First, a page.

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CASE REPORT
Year : 2019  |  Volume : 10  |  Issue : 4  |  Page : 219-221

Absent inferior venacava and anti phospholipid antibody syndrome: Compounding risk factor for deep vein thrombosis and recurrent pregnancy loss


1 Department of Obstetrics and Gynaecology, Hamdard Institute of Medical Sciences and Research, Jamia Hamdard, New Delhi, India
2 Department of Radiology, Hamdard Institute of Medical Sciences and Research, Jamia Hamdard, New Delhi, India
3 Department of Cardiology, G B Pant Hospital, New Delhi, India

Correspondence Address:
Arima Nigam
Department of Obstetrics and Gynaecology, Hamdard Institute of Medical Sciences and Research, Jamia Hamdard, New Delhi - 110 001
India
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Source of Support: None, Conflict of Interest: None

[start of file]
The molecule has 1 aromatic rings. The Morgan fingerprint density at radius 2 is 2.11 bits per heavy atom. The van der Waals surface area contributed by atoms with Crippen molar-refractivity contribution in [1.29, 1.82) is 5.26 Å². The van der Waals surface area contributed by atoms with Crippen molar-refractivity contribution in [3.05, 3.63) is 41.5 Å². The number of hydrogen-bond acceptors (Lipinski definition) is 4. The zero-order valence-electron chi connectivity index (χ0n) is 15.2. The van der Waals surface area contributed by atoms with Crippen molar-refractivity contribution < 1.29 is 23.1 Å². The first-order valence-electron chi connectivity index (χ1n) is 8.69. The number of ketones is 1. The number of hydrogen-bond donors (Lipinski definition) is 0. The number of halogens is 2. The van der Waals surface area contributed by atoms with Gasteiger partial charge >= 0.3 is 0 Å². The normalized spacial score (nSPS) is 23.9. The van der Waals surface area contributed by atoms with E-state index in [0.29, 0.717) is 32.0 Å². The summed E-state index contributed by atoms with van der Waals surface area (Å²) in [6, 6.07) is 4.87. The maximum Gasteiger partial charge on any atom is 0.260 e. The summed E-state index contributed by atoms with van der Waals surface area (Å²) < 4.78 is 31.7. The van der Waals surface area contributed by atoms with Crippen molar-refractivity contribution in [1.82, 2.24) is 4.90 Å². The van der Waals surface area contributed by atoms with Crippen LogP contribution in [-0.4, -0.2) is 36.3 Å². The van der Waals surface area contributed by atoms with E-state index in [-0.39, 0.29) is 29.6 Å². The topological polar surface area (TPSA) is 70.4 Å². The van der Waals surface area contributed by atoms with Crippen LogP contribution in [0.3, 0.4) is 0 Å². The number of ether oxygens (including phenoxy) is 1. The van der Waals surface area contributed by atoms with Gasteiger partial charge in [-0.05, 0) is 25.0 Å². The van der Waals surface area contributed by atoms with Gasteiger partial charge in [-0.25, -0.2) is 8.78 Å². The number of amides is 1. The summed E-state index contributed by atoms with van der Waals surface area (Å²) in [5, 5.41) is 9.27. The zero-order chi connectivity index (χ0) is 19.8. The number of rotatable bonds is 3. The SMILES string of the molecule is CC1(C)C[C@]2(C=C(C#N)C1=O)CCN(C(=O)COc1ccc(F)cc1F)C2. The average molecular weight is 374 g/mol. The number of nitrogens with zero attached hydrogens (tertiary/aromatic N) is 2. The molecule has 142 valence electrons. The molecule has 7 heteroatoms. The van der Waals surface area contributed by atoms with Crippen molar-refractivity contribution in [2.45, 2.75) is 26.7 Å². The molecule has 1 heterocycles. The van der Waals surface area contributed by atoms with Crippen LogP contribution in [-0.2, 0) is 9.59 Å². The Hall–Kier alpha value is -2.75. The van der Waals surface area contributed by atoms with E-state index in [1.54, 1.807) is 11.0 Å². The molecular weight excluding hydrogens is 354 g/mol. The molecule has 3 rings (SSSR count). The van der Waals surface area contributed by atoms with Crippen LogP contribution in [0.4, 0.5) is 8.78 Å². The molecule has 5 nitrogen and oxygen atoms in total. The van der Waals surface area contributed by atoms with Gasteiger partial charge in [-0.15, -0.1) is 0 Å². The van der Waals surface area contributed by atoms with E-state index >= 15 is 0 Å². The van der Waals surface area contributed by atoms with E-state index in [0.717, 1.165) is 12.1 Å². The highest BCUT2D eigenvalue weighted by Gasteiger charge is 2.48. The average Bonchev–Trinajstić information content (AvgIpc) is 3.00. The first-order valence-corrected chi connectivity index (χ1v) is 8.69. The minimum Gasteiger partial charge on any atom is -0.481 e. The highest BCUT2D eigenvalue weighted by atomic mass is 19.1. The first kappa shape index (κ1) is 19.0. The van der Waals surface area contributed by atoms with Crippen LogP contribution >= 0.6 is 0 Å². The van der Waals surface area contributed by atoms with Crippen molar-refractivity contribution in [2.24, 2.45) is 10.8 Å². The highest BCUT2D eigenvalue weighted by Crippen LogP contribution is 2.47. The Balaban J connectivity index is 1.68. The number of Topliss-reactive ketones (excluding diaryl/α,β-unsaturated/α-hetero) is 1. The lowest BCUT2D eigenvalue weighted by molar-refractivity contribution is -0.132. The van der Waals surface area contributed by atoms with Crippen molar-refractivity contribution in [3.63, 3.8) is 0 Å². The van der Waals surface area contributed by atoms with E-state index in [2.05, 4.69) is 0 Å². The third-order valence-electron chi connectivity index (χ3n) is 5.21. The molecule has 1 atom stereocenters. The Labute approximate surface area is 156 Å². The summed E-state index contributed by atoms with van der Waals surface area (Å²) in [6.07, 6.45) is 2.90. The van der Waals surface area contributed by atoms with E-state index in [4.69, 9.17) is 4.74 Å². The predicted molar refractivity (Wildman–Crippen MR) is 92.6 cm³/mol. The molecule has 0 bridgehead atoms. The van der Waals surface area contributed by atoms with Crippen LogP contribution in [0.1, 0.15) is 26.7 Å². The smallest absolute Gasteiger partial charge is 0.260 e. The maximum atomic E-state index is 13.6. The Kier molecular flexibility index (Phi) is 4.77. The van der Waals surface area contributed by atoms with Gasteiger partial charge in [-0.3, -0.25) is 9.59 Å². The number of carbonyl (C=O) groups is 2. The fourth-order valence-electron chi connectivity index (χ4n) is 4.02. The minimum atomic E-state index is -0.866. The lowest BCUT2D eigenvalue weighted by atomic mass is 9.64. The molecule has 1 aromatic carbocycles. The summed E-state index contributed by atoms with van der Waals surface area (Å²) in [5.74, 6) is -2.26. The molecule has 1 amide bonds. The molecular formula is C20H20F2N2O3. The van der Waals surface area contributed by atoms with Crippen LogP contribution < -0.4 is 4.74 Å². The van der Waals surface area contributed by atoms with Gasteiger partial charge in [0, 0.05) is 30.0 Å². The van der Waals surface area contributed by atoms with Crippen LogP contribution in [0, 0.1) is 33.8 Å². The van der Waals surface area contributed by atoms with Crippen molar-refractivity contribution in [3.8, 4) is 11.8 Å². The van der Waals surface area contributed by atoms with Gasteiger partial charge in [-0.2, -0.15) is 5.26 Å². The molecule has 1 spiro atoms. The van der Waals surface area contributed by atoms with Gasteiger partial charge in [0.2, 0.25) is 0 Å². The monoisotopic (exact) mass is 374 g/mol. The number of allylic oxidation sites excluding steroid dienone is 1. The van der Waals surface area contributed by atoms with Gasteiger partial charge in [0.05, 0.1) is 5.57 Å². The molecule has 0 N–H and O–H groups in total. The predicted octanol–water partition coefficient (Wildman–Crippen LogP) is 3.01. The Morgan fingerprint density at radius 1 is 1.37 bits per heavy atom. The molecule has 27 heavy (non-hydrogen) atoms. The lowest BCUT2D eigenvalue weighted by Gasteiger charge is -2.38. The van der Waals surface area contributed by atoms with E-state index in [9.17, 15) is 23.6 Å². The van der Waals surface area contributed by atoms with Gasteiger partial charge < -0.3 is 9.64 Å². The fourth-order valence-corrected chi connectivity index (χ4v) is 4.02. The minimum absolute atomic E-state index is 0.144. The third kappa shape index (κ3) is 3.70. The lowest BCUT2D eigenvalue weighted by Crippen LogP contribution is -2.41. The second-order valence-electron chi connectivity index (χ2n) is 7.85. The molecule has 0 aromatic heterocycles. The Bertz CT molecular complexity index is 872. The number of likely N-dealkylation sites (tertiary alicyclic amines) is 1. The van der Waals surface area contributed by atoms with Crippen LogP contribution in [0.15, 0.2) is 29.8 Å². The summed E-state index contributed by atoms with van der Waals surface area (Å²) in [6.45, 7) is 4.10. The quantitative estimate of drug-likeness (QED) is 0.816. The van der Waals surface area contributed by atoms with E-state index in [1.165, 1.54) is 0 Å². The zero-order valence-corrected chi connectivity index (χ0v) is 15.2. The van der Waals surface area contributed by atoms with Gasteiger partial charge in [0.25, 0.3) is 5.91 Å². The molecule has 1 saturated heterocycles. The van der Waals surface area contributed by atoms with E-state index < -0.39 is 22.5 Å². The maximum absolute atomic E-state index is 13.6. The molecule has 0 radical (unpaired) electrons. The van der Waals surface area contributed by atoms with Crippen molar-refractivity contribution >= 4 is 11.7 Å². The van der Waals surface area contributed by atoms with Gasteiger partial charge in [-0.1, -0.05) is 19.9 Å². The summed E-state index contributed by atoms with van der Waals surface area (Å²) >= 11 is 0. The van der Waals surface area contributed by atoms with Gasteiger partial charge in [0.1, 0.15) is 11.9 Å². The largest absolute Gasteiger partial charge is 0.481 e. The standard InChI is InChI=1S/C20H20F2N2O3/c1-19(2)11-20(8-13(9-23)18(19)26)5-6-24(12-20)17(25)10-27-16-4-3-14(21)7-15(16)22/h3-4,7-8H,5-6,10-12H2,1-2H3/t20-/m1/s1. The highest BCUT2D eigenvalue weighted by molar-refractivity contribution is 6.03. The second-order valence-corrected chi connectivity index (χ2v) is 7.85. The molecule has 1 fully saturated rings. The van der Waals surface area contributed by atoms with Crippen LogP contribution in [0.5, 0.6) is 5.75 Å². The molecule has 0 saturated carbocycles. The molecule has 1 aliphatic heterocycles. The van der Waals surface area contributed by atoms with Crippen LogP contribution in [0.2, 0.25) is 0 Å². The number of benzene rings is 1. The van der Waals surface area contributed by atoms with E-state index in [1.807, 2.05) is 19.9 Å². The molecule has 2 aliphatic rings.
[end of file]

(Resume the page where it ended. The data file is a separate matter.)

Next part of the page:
DOI: 10.4103/INJMS.INJMS_67_19

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The spectrum of congenital anomalies of the inferior vena cava (IVC) has been well described in the literature, but the absence of IVC is a rare occurrence. Most of these patients remain asymptomatic, and the age of presentation depends on the development of deep-venous thrombosis. A young female presented to us with irregular bleeding per vaginum and recurrent pregnancy loss. A thorough general examination of the female patient revealed dilated veins over the abdomen and lower limbs. Investigations of recurrent pregnancy loss led to the diagnosis of antiphospholipid antibody syndrome and computed tomography venography to find out the cause of dilated veins lead to the diagnosis of absent IVC. Both these factors, i.e., absent IVC and the presence of autoimmune antibodies, have compounded the risk factor of thrombosis and management challenging which is discussed.


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